noun, plural: vasotocins
A vasopressin characterized by its amino acid sequence: Cys-Tyr-Ile-Gln-Asn-Cys-Pro-Arg-Gly-NH2 and chemical formula: C43H67N15O12S2
Vasotocin is one of the members of the vertebrate vasopressin family. Vasopressin is a nonapeptide hormone, being comprised of nine amino acids. The other three forms of vasopressins identified in vertebrates are argipressin, lypressin, and phenypressin. In particular, the vasotocin is comprised of the following amino acid sequence: Cys-Tyr-Ile-Gln-Asn-Cys-Pro-Arg-Gly-NH2.
Vasotocin is found in non-mammalian vertebrates such as birds, fish, amphibians, etc. It is believed to be present as well in mammals but only during the fetal stage. Its predominant form, arginine vasotocin (AVT) is involved in the regulation of REM sleep, water balance, and osmotic homeostatis. It is also presumed to have an influence in social and sexual behavior of non-mammalian vertebrates. For instance, it was observed to have a role in the pair bonding behavior as well as in establishing social hierarchy. A study on the quails showed that a day after administering AVT, the quails displayed more dominant behavior towards familiar birds but not towards unfamiliar birds.1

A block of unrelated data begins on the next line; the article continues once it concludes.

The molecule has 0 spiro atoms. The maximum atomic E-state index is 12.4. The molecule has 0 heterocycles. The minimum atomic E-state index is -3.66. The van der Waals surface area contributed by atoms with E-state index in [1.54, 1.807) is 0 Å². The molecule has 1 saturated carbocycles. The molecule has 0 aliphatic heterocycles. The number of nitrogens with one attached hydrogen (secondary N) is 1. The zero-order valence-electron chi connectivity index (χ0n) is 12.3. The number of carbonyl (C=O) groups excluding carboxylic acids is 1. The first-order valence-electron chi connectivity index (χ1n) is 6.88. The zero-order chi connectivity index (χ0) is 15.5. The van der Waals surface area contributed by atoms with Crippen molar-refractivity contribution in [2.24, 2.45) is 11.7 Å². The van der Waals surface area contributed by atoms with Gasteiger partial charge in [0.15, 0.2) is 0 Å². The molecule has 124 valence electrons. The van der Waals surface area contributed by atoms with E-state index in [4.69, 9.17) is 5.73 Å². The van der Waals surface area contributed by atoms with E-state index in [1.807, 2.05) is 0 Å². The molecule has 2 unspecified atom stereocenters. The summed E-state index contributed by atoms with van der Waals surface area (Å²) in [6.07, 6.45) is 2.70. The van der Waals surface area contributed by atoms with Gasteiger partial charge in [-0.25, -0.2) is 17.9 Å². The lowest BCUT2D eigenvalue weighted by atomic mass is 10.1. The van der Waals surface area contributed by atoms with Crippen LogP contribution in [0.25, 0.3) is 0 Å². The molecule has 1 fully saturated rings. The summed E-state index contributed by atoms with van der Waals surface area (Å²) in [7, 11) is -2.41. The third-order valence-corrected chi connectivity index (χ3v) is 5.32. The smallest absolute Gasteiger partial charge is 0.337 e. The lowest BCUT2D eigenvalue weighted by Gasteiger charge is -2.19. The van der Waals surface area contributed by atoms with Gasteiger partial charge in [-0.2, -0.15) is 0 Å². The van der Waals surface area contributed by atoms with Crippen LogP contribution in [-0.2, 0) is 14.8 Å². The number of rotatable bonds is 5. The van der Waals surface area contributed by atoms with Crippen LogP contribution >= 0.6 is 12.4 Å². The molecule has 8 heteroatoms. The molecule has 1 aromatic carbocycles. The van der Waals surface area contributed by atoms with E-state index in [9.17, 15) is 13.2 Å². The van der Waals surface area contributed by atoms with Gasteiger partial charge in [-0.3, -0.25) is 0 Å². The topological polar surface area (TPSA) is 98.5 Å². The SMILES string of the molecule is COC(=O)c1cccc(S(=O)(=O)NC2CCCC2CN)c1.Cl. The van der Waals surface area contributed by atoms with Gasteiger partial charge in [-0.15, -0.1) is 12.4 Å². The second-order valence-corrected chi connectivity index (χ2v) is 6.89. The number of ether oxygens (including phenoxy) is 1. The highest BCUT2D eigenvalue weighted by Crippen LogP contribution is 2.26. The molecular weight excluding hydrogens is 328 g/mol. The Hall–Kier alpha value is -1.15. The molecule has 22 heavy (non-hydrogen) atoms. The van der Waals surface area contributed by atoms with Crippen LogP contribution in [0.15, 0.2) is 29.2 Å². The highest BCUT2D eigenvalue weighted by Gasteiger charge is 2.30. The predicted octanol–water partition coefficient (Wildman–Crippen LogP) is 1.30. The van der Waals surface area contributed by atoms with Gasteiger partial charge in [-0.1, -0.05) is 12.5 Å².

Similar to other vasopressin, AVT is produced in the hypothalamus and then secreted from the posterior pituitary.
1 Riters, L. V. & Panksepp, J. (2006). Effects of vasotocin on aggressive behavior in male Japanese quail. Annals of the New York Academy of Sciences, 807(1): 478-480.